Of course, just because a PM push comes from the line-of-business doesn’t mean that IT has carte blanche—funding-wise, at least—to purchase and deploy a dashboard or scorecard (or both).
“Program managers usually don’t get much money to start, but find a way to beg, borrow, or steal development and hardware resources to deliver an initial solution in two to three months,” writes Eckerson. “Until recently, most solutions were homegrown, but the spate of inexpensive dashboard and scorecard projects [with total license fees of $50,000 or less] will change that.”
In other words, Erickson says, line-of-business customers usually won’t put up any cash until they’re able to see a real—and promising—working model. “Once the solution looks promising, the executive usually negotiates funds to turn the shoestring application into a more permanent solution by allocating full-time development staff to the project and purchasing hardware and software,” he notes. While this is perhaps understandable—line-of-business customers are notoriously stingy with their budget dollars—it’s also to some extent self-defeating: “[E]ventually these quickie projects must be re-architected and put on a more substantial data infrastructure, often at significant cost.”
So what kind of user constituencies are performance dashboards and scorecards servicing? From tiny to vast—and everything in between. The average dashboard supports 315 users, the average scorecard, 493. Once again, however, this is far from a complete picture: after all, 72 percent of dashboards and scorecards are deployed to less than 100 users. “This means that while most performance dashboards support small user bases, a minority of implementations support extremely large numbers of users,” Eckerson points out.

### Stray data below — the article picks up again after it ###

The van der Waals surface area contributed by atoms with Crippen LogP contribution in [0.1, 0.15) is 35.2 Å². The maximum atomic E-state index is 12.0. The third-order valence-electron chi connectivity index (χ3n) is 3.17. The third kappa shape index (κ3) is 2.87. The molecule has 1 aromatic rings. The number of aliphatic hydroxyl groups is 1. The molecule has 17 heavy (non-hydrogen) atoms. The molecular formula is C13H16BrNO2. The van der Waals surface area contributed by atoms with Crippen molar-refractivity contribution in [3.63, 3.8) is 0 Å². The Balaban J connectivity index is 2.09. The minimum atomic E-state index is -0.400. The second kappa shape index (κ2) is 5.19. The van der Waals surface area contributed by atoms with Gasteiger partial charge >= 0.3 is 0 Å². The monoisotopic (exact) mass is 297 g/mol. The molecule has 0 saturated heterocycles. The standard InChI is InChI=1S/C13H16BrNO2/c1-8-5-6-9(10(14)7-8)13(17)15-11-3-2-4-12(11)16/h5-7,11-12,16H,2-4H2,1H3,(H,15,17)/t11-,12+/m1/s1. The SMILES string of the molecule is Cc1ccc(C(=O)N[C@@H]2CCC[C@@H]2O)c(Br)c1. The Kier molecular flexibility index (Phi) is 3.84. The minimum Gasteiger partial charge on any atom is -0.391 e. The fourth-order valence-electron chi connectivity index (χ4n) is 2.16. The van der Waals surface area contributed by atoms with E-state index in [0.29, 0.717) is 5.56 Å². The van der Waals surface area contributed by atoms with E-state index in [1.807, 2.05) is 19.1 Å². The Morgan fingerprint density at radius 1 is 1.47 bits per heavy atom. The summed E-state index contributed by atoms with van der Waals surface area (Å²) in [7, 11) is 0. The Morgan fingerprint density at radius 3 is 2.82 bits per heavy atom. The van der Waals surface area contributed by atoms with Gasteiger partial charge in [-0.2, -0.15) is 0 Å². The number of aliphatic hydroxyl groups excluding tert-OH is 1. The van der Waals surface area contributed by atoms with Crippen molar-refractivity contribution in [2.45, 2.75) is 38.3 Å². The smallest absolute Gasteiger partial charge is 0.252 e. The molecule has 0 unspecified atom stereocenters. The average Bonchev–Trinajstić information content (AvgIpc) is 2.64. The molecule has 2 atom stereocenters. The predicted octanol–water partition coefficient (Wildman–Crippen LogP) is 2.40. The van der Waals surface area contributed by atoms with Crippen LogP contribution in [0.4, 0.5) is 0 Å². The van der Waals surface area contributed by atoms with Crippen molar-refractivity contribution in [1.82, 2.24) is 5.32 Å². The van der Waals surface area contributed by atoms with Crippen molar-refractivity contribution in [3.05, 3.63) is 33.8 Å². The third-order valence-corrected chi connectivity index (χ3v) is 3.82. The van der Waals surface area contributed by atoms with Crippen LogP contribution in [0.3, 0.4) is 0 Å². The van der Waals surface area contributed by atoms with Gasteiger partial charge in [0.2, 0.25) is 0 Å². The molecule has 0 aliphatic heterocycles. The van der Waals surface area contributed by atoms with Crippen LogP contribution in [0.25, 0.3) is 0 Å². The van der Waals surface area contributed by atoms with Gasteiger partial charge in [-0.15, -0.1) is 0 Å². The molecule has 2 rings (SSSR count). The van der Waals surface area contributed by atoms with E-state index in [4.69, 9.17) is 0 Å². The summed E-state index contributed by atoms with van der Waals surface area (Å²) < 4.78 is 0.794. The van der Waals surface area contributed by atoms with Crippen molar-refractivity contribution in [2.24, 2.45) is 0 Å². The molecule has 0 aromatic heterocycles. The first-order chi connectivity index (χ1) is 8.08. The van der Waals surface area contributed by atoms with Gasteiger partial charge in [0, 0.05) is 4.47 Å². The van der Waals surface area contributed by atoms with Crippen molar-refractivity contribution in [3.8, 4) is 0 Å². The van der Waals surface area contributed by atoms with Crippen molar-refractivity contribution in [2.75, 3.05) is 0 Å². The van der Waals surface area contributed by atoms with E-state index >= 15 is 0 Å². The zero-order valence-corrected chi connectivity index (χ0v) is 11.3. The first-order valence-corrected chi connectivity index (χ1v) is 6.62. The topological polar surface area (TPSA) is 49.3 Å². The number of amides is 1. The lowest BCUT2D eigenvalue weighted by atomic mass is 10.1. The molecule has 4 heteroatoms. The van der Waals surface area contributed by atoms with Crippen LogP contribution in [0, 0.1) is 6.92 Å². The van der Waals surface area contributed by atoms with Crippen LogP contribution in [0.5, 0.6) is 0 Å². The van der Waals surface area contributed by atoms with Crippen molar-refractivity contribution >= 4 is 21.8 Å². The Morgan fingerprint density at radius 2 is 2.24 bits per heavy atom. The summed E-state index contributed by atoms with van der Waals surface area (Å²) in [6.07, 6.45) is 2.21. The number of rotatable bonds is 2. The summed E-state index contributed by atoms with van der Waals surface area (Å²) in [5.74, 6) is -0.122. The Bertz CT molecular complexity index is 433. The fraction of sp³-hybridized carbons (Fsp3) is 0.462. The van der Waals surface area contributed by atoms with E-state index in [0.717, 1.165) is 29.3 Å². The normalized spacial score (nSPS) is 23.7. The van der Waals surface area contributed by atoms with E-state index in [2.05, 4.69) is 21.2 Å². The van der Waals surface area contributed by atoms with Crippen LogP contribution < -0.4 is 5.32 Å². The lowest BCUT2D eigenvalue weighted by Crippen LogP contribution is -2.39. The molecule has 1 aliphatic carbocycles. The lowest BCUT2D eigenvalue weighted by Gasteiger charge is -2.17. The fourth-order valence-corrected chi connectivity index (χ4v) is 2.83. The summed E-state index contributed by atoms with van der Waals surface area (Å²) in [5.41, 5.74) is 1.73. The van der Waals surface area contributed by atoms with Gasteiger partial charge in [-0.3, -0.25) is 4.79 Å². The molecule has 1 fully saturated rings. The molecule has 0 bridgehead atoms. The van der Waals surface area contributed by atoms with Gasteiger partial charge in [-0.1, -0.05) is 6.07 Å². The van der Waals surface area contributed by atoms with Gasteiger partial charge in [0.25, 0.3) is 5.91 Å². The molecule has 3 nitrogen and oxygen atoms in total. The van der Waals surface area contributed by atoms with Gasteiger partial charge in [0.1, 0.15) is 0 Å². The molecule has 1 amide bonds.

There’s a further wrinkle here, too, he indicates. “There is usually a direct correlation between years of deployment and number of users. That’s because once one department has a dashboard, executives in every other department want one. Performance dashboards are very contagious.”
Once a company decides to take the performance dashboard plunge, it typically moves fast, Eckerson says. More than one-third (37 percent) of all performance dashboard implementations are deployed in weeks, while the rest take months or longer. “Quick deployments can happen when there is already a consensus on what measures will go into the performance dashboard. Most industries and organizations already have a set of standard measures, which they reuse in a performance dashboard deployment.”
Quick deployments are also made possible by existing—and, moreover, mature—BI and data management practices.
Most vendors talk about pervasive BI and the potential for connecting dashboards and scorecards to a wide array (perhaps the entirety) of an organization’s data sources. In practice, however, this is rarely the case. Not surprisingly, the vast majority of dashboards and scorecards are at least connected to relational databases (approaching 90 percent, in both cases). Dashboards and scorecards are also frequently connected to mainframe data sources (with connectivity in both cases approaching 50 percent).
Ditto for Excel, and to a lesser extent, packaged applications. In the latter case, not quite 40 percent of dashboards (and just under half of scorecards) are consuming data from packaged sources. Surprisingly, connectivity to reports is less frequent, with less than one third of dashboards (and less than 40 percent of scorecards) exposed to report data.
This article appears courtesy of TDWI. To read more, please visit http://www.tdwi.org/index.aspx.